Your tests are probably misleading you. For small or short running programs, psyco may degrade your overall run time. This is because psyco has to load, interpret your program, and then build 3 different byte-compiled versions with various introspection. If the overhead to this is less than the performance gain from doing these (which is very low for short/small programs), you will see your execution time increase.
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#12 Nekroze  Icon User is offline

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Re: Fast Python Libraries Compability?

Posted 26 January 2012 - 03:14 PM

Would that still count if i am not testing the time of execution on all of my code, before i do my main calculation function i do this
import time
start = time.time()


and then immediately after that function is called i do this
print "TIME: " + str(time.time() - start)


This is my temporary in code measurement of how long my main calculation function takes.

Without psyco, for example, it return the time as 1.1 to 1.2 and with psyco it goes to 1.2 to 1.4.

Like i said at this low a number it may be noise however it is consistently higher with psyco.

Also to make sure that the previous timing method was messing up because of lack of accuracy i also have that main calculation function in a timeit object with a setup that import psyco once and thus importing does not effect the results and it still shows the same difference.
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#13 Nekroze  Icon User is offline

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Re: Fast Python Libraries Compability?

Posted 26 January 2012 - 09:01 PM

Alright then, time to kill off some of the ideas on things i thought would improve the performance of this project.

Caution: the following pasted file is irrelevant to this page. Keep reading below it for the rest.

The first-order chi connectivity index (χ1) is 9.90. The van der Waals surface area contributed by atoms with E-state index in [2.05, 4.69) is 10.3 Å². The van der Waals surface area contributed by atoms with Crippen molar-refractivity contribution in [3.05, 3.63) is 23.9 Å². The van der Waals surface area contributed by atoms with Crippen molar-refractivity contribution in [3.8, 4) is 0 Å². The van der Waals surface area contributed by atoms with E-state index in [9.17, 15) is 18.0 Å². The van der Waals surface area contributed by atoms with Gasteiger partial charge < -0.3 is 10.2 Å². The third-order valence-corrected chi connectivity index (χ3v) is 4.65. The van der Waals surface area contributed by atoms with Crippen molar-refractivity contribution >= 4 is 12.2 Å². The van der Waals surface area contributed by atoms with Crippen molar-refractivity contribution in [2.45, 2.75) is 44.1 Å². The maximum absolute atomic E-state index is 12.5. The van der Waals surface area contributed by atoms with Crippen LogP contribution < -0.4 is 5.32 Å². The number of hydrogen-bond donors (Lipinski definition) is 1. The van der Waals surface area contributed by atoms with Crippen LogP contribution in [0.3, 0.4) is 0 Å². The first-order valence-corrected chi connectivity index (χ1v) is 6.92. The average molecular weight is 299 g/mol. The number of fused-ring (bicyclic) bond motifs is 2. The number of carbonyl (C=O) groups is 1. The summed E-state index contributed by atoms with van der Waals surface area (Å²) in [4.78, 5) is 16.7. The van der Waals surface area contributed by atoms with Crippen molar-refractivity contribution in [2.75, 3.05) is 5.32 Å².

Now i am going to attach my current Attached File  src.zip (2.26K)
Number of downloads: 23 code, its light but has a few testing methods for this stuff that i am about to speak of so its relevant.

First off, psyco and stackless: stackless is very helpful however it seems that cannot use psyco on a stackless python installation.

Running the main.py file as is will demonstrate that doing the same task with and without psyco, the with psyco is slightly slower (note this does require a stackless python installation, preferably 2.6.5) but im not sure why.

Next thing that i am starting to find out about is numpy, I was told previously when i was making a 2d map engine that a numpy array would be faster then a 2d list comprehension if i make each tile a point in a numpy array and i can access those tiles faster because of it.

In the renderer.py there is the class renderer and in its __init__ i have two implementations laid out, a 2d list comprehension for each pixel on the mock test screen and a 2d numpy list of the same size, use of the 2d numpy list in the functions where i have to actually go through and change every item in the list manually is causes a sizeable slowdown in the render_frame() function of the renderer.

I have commented out the numpy implementation so you may comment out the current list and uncomment the numpy array to see the results for yourself.

Now dont get me wrong i am not perfect and it could be something in my implementations of these modules that have caused my bad numbers but to confirm it for me and others out there or just so you can say that you thought i was doing something silly, download the attachment and try it yourself so atleast i can learn from any fails i have made.

Thanks guys, will be continuing on this and trying to get more performance enhancers working as time goes on.